I approached Star Trek Beyond with a curious mix of hope and fear. On the one hand, while the first trailer hadn't impressed me, later TV slots had teased me that the story would have a lot of quality character-work rather than just nonstop action. On the other, I'd come across an interview with Chris Pine - who plays James T. Kirk - that left me infuriated.
What Did Chris Pine Say?
The sad truth is that J. J. Abrams's vision of Star Trek has often seemed at odds with Gene Roddenberry's vision. Roddenberry's Star Trek was deeply philosophical, and presented an optimistic and hopeful vision of the future in which the human race had grown up. Greed and hatred had been set aside; differences were valued rather than the subject of fear; peace was pursued rather than war. In Gene Roddenberry's world, science and technology have unlocked the very best of human nature.
Unfortunately, J. J. Abrams's reboot has often ditched the philosophy. Sure, the core ideas have still been there, like a rich vein of gold running below the surface, but the recent films have rarely tapped into them. Instead, they've focused on action, sometimes even to the detriment of characterization. While the films have been beautiful science-fiction adventures, they've not always felt like Star Trek.
Defending the franchise, Chris Pine came out with a pretty startling statement:
“You can’t make a cerebral Star Trek in 2016. It just wouldn’t work in today’s marketplace. You can hide things in there – Star Trek Into Darkness has crazy, really demanding questions and themes, but you have to hide it under the guise of wham-bam explosions and planets blowing up. It’s very, very tricky. The question that our movie poses is “Does the Federation mean anything?” And in a world where everybody’s trying to kill one another all of the time, that’s an important thing. Is working together important? Should we all go our separate ways? Does being united against something mean anything?”
As a Star Trek fan - and, frankly, as a fan of science-fiction - I was appalled. I. I wrote an article arguing that he'd missed the point of Star Trek, and frankly missed the very nature of science-fiction. Star Trek has always been so much more than just sci-fi action - and, in truth, science-fiction has always had a lot more power. After all, The Day of the Triffids was powerful in predicting aspects of the Cold War, and Inception is hardly low-brow.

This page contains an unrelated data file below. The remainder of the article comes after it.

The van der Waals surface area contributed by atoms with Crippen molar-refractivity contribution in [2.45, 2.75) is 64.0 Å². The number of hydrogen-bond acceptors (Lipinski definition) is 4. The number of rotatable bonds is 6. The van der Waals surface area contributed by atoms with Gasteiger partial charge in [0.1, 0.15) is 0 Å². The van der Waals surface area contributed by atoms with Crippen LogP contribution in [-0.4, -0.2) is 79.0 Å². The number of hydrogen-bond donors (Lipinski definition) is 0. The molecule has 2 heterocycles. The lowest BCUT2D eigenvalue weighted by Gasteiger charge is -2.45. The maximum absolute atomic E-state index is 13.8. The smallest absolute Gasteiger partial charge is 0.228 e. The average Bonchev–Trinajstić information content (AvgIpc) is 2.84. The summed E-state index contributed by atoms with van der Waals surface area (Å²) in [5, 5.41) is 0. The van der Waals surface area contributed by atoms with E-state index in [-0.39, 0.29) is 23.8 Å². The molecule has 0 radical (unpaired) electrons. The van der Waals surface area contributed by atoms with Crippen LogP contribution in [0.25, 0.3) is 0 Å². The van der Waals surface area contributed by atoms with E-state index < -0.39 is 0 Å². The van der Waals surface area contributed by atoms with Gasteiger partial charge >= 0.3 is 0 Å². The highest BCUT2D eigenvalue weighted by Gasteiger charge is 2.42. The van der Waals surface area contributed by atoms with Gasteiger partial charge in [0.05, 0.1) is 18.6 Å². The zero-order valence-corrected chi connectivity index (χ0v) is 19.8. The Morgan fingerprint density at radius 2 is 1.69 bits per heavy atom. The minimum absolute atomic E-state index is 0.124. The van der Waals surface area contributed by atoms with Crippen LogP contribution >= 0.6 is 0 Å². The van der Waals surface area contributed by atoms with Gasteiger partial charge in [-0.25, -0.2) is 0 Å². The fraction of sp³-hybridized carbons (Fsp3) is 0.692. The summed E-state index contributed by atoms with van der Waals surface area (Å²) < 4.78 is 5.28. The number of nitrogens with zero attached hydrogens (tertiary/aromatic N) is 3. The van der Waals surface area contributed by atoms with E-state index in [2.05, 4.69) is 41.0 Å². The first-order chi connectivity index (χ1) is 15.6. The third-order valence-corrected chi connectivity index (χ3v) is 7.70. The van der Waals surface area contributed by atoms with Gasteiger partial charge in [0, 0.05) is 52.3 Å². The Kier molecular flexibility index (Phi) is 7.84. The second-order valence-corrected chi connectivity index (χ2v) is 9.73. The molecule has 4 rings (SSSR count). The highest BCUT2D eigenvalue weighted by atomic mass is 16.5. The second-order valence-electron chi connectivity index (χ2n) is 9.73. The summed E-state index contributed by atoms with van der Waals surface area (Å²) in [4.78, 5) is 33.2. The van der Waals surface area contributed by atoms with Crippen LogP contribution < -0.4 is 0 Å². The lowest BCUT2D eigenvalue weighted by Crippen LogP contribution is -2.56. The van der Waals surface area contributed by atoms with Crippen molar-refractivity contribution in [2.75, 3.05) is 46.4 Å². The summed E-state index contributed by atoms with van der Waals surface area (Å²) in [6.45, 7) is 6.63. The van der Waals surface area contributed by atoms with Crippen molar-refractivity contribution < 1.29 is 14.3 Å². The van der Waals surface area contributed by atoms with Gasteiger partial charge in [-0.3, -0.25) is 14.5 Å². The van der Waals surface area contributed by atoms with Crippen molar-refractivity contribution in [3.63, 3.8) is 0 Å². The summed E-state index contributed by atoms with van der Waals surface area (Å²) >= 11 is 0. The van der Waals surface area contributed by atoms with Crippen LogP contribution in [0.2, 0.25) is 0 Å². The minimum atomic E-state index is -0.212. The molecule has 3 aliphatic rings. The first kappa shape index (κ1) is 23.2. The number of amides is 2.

But Star Trek Beyond Is A Surprise...
Whenever I go to see a film, I try to set aside my expectations - that way, I can enjoy (or endure) the film in its own right. So, although I had my concerns, I settled down in the cinema to watch Star Trek Beyond and did my level best to forget everything I knew before.
I was in for a real surprise.
My fellow Creator Eleanor Tremeer has written a beautiful article arguing that Star Trek Beyond restores Gene Roddenberry's vision in the best possible way. I couldn't agree more. If you'll forgive spoilers (and if not, don't read on), the film is essentially a battle for the human soul. You have the villain, representing humanity's past; a warrior of yesterday, who fought for glory and honor, and yet - if he continues unchecked - will only bring destruction to today's world. This contrasts with the heroes of the Federation, who stand united, valuing one another for their differences, unwilling to abandon even their newest ally to death.
Philosophically, this is a beautiful - and timely - message. If the human race is to mature, then we must abandon the glory of yesteryear, and instead embrace a rich and diverse future. As great as our yesterdays may be, they do not dictate our future; what's more, the attempt to cling to them will only bring destruction.
Gene Roddenberry's Star Trek was a political and philosophical vision of what the human race could be. Today, in a time when religion is used as a rationale for acts of barbarism, in an age when populist politicians once again try to scapegoat and divide us on the basis of race or religion, Star Trek's message is once again profoundly counter-cultural. After Chris Pine's quote, I'd not expected to see much of that vision in Star Trek Beyond. Instead, to my delight, in this film that gold was brought to the surface, exposed for all to see.
It's strange, though. To me, in spite of Chris Pine's comments, the philosophy of this film isn't hidden behind "wham-bam action". Instead, it's exposed for all to see. Pine has argued that 2016 Star Trek can't be cerebral - and has then starred in a film proving just how cerebral it still can be.
I'm delighted to say that this is one film that has surpassed my expectations. For the philosophy and depth of thought, to me it stands heads-and-shoulders above the other films in this rebooted Star Trek franchise. I've learned a pleasant lesson here; don't just react to an interview, wait and see the film. It just might surprise you.